In these three readings, I see a common element: that
of movement. In the first reading, it is the movement of a journey; in the
second reading, the movement of building the Church; in the third, in the
Gospel, the movement involved in professing the faith. Journeying, building,
Journeying. "O house of Jacob, come, let us walk in
the light of the Lord" (Is 2:5). This is the first thing that God said to
Abraham: Walk in my presence and live blamelessly. Journeying: our life is a
journey, and when we stop moving, things go wrong. Always journeying, in the
presence of the Lord, in the light of the Lord, seeking to live with the
blamelessness that God asked of Abraham in his promise.
Building. Building the Church. We speak of stones:
stones are solid; but living stones, stones anointed by the Holy Spirit.
Building the Church, the Bride of Christ, on the cornerstone that is the Lord
himself. This is another kind of movement in our lives: building.
Thirdly, professing. We can walk as much as we want,
we can build many things, but if we do not profess Jesus Christ, things go
wrong. We may become a charitable NGO, but not the Church, the Bride of the
Lord. When we are not walking, we stop moving. When we are not building on the
stones, what happens? The same thing that happens to children on the beach when
they build sandcastles: everything is swept away, there is no solidity. When we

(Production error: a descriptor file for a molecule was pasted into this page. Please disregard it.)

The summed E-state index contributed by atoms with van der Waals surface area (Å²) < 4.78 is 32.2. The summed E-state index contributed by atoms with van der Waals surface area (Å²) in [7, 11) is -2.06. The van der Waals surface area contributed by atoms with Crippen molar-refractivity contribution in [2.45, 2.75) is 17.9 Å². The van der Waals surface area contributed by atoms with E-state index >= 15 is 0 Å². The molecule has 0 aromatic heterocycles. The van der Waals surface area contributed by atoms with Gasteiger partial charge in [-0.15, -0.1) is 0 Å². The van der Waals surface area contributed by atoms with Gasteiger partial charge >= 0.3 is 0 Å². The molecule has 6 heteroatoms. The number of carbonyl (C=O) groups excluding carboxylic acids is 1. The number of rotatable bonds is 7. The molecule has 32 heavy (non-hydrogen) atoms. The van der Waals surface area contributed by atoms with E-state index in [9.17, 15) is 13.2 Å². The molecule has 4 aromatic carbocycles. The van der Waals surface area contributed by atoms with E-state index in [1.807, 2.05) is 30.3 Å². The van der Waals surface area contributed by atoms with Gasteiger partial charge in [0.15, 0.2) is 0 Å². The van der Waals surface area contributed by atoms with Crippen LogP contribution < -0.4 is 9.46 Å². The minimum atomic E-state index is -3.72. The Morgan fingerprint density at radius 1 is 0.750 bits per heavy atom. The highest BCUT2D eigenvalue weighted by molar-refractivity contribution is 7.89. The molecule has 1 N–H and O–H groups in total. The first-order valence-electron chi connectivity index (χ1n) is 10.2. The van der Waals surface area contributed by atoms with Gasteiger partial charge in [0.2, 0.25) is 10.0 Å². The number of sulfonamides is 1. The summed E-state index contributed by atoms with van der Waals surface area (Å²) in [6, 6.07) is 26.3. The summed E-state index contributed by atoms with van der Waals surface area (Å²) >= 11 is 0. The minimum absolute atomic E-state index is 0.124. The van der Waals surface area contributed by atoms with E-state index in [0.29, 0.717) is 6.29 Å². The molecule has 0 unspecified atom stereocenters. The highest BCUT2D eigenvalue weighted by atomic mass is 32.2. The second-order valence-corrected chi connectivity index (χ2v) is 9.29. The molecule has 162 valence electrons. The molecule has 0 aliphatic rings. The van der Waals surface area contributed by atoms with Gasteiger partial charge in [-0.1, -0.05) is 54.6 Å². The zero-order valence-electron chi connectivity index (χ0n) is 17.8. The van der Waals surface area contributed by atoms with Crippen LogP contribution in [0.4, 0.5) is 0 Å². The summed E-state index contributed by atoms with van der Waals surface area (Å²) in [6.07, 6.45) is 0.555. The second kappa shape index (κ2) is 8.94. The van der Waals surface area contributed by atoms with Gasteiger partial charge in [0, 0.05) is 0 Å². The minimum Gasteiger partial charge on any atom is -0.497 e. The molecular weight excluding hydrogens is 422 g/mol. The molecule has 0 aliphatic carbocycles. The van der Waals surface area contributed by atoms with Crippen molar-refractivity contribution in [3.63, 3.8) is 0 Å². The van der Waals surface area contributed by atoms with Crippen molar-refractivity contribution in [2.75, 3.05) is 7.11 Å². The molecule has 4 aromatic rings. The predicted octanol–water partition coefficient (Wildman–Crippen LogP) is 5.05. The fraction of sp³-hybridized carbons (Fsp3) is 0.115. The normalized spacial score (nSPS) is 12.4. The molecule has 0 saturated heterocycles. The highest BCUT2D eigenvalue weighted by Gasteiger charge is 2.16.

do not profess Jesus Christ, the saying of Léon Bloy comes to mind: "Anyone who
does not pray to the Lord prays to the devil." When we do not profess Jesus
Christ, we profess the worldliness of the devil, a demonic worldliness.
Journeying, building, professing. But things are not
so straightforward, because in journeying, building, professing, there can
sometimes be jolts, movements that are not properly part of the journey:
movements that pull us back.
This Gospel continues with a situation of a particular
kind. The same Peter who professed Jesus Christ, now says to him: You are the
Christ, the Son of the living God. I will follow you, but let us not speak of
the Cross. That has nothing to do with it. I will follow you on other terms, but
without the Cross. When we journey without the Cross, when we build without the
Cross, when we profess Christ without the Cross, we are not disciples of the
Lord, we are worldly: we may be bishops, priests, cardinals, popes, but not
disciples of the Lord.
My wish is that all of us, after these days of grace,
will have the courage, yes, the courage, to walk in the presence of the Lord,
with the Lord’s Cross; to build the Church on the Lord’s blood which was poured
out on the Cross; and to profess the one glory: Christ crucified. And in this
way, the Church will go forward.
My prayer for all of us is that the Holy Spirit,
through the intercession of the Blessed Virgin Mary, our Mother, will grant us
this grace: to walk, to build, to profess Jesus Christ crucified. Amen.